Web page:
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Thursday, 25 September 2008
Page: 5710

Senator IAN MACDONALD (5:20 PM) —In speaking on the Save Our Solar (Solar Rebate Protection) Bill 2008 [No. 2], like Senator McEwen, I welcome the opportunity of comparing the Liberal Party’s approach to the environment with that of the Labor Party. We only have to go back to the days of the saving of Fraser Island by a Liberal government or the saving of the Great Barrier Reef all those decades ago by a Liberal government. When the last Labor government was in power, they had not even heard of the word ‘greenhouse’. Mr Keating’s government had no program addressing greenhouse gas emissions. It took a Liberal government to set up the world’s very first Greenhouse Office. That was an initiative of a Liberal-National Party government, particularly of Senator Hill, the then environment minister. The Labor Party, for all their bleating now about climate change and greenhouse gas emissions, in their last term of government did absolutely nothing about it. It took a Liberal government to start us on the path to negotiating for a Kyoto outcome, as the Liberal-National government did.

You only have to look at the Natural Heritage Trust payments to the environment: the largest environmental program ever in the history of this nation. Already, after 10 short months, we see the new Labor government slashing up to 40 per cent off the funds available to community groups and natural resource management agencies that are doing the work on the ground of protecting our environment.

We have the saga of the Murray-Darling Basin. I hear a lot about this from Senator Wong and others these days, but what did they do in the 13 years that they were in government? Nothing. They also obstructed the Liberal-National government at every turn and encouraged their Victorian Labor colleagues in the state government to wilfully go against what the Howard government had proposed for saving the Murray-Darling Basin.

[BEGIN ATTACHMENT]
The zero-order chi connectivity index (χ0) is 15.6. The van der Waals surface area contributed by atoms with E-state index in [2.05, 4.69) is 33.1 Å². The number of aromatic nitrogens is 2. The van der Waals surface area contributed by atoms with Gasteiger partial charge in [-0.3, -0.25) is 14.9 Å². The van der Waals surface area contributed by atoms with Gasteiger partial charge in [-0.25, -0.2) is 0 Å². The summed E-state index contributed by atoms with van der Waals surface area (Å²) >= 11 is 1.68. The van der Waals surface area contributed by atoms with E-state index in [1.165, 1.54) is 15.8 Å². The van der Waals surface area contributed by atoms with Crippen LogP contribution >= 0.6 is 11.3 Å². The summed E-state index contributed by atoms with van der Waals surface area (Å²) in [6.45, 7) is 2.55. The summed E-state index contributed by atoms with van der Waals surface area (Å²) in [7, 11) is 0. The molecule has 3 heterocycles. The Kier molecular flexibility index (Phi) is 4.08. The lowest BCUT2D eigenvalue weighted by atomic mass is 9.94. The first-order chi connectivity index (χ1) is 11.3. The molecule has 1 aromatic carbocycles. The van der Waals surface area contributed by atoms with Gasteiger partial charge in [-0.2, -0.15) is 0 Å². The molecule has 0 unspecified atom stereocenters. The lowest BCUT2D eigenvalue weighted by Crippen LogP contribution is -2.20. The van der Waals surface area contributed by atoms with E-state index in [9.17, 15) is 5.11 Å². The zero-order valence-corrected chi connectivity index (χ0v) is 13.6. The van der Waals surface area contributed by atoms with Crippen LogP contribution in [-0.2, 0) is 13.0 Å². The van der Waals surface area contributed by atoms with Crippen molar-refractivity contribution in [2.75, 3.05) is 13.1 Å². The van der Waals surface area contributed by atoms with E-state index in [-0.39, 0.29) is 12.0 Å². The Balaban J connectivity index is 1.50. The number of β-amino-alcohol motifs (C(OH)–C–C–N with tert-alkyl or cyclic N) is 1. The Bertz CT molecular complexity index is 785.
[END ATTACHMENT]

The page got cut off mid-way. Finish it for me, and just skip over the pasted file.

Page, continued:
And just as recently as this last week, Mr Garrett has given approval for a pipeline which will steal water out of the Murray system and take it over the range to feed the toilets and water tanks of the good citizens of Melbourne. They are stealing water from the Murray-Darling to put it into Melbourne because the state Victorian government has been too incompetent and inefficient to consider other means of providing the water that that city needs. I would love one of the Labor speakers to explain to me how they can be so concerned about the Murray-Darling system when they are allowing their state counterparts in Victoria to steal water from the Murray River and take it over the range into Melbourne. It is an initiative of the Victorian Labor government, but it is Mr Garrett in this parliament who had the ability to stop that with his powers under the Environment Protection and Biodiversity Conservation Act, but he failed to do it. He acted quickly to give permission.